The back end of this week saw some scattered showers, to follow on from the rain events of last week, but they were mostly to the south, with the best of the falls south of Gilgandra, into the Central West of NSW. North of Moree to the Downs was mostly dry, and remains in need of a good fall of rain to pick hopes up. West of Narrabri has also largely missed good falls. We estimate that this region requires 150mm+ of rain to see any confidence in planting a winter crop. The same would apply for the majority of the country south west, west, & north west of Narrabri, & 50km west of the Newell Highway. East of this line, condition are better, but the rain has been so patchy, even some of these areas require similar falls.

Sorghum harvest north of Narrabri has mostly finished, with the odd later block all that is left to harvest, whilst the Liverpool Plains crop in its varying stages, is anywhere from drying down to still a good 8-10 weeks away from harvest. The odd mixed farming enterprise has been scratching in some oats for stock feed, but this will need good follow-up rain also. Cotton growers are busy, with the majority of the crop getting its last water, and those who ended up short starting defoliation over the next 7-10 days. If we had to some up grower sentiment, we can only be honest & say that it is very glum. Many growers have not had a decent winter crop for 12 months, & a summer crop for two years. Those with stock remaining on hand & faced with the arduous task of continual feeding which is not only financially draining, but mentally as well. The only solution is rain, a lot of it, & very soon!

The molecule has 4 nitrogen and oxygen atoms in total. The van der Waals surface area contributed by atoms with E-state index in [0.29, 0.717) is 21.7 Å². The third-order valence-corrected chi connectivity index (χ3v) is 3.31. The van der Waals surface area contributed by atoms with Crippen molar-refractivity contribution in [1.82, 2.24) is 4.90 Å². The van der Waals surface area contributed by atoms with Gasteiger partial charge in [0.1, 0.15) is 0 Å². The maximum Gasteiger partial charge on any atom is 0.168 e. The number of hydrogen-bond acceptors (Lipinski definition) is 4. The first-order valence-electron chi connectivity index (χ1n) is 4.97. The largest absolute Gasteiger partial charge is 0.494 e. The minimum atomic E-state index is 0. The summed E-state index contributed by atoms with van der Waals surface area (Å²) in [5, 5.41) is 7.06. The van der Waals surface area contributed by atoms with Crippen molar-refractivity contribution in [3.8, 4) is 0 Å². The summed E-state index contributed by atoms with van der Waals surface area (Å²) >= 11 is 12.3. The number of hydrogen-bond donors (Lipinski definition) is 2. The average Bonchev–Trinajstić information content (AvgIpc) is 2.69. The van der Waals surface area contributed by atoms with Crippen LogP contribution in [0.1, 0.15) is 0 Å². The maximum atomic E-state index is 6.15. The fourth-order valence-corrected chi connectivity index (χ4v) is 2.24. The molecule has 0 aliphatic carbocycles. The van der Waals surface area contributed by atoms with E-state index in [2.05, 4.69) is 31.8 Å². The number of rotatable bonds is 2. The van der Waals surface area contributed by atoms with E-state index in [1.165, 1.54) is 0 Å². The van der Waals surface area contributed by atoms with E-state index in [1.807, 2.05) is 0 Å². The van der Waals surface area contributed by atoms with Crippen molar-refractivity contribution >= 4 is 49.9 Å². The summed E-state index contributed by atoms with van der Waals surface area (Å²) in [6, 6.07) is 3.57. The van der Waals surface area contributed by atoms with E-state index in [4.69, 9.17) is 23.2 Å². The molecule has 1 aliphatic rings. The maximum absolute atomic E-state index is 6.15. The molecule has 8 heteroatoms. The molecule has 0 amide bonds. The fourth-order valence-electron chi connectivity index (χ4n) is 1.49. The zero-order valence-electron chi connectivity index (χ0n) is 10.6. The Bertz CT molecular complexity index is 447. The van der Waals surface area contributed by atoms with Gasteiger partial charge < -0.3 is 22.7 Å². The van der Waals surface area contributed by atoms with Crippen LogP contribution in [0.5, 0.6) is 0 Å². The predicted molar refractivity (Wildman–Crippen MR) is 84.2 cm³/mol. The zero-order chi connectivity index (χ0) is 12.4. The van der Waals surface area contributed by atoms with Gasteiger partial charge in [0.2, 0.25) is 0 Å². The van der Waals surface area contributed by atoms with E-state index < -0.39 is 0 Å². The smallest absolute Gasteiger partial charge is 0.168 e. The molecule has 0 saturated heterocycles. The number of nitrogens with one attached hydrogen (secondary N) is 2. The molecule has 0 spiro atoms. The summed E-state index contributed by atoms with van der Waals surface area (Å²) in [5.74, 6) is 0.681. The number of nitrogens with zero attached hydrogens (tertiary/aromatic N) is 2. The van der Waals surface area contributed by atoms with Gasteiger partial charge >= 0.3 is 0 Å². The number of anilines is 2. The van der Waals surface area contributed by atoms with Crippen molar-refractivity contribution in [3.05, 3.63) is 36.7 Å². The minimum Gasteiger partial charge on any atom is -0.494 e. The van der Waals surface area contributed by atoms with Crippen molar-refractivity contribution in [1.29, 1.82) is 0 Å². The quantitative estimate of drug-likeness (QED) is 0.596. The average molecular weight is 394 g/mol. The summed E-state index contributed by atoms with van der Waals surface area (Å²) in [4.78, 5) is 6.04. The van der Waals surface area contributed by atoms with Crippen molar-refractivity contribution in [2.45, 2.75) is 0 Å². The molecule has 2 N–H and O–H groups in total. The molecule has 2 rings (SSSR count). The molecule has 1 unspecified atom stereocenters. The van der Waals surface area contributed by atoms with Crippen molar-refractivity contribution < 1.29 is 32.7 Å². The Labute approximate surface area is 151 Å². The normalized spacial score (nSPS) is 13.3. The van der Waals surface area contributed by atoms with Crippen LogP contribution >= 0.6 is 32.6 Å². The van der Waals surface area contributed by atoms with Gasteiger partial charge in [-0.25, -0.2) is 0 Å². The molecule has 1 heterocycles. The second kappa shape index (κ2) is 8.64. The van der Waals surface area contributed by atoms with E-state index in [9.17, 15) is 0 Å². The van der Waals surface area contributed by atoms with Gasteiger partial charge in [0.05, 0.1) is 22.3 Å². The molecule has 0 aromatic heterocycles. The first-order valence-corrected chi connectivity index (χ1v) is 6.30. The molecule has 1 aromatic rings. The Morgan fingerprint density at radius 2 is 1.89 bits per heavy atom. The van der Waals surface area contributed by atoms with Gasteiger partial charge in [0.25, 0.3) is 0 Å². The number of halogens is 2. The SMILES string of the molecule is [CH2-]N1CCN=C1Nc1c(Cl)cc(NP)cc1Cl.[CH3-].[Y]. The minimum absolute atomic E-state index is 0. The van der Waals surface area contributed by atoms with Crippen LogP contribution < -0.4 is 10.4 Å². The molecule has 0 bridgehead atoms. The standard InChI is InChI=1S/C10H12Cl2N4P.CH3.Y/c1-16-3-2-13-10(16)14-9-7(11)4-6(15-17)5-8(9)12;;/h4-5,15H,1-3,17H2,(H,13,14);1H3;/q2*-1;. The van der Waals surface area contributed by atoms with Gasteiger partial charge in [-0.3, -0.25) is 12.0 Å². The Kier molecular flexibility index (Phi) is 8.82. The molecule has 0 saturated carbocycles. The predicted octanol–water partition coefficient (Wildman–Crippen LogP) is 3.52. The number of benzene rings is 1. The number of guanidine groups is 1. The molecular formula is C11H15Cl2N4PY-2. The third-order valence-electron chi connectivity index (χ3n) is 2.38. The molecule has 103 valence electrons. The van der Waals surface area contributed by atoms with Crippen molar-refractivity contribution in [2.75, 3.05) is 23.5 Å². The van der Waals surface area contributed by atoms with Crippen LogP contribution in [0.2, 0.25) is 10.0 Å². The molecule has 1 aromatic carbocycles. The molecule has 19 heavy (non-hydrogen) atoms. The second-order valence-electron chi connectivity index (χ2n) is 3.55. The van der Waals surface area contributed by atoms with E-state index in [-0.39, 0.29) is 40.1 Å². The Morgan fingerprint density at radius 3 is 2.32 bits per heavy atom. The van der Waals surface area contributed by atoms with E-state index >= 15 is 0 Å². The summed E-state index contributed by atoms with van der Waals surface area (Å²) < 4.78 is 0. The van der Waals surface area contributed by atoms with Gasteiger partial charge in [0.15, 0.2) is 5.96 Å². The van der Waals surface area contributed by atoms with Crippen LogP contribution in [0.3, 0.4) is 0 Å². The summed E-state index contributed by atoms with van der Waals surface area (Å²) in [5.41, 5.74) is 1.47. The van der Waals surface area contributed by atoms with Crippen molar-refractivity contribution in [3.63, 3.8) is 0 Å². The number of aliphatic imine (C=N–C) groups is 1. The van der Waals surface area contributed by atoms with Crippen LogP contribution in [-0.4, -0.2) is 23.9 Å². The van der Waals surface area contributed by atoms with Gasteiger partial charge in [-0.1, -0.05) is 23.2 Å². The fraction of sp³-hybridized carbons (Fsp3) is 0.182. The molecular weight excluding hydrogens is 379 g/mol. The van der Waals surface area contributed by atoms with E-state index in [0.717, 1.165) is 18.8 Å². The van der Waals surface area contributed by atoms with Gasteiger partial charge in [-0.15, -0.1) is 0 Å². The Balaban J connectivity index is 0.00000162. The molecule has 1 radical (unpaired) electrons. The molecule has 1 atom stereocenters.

Over the course of the past month, futures have ended overall stronger than the end of January, but the domestic market is not really focused on these at the moment. New crop is still being driven by futures price movements, but basis is already beginning to strengthen, as some general concern for the Newcastle and Brisbane port zone begins to creep in from the trade.

The end of the month has seen a few parcels of wheat come to market, but with most growers, they are looking to ensure some form of new crop production, before committing to the sale of their remaining grain instore or on farm. We have seen a couple of parcels on the Liverpool Plains trade following last weeks rainfall events which seem to have ensured some reasonable sorghum production. The ex-farm market into Brisbane, and onto the Downs is holding the best numbers since harvest, but growers are remaining hesitant, even though they are well informed about the capping of prices as the trade continues to bring wheat from the south, they would prefer to lose a few dollars in the market if it means they are more of a chance of planting.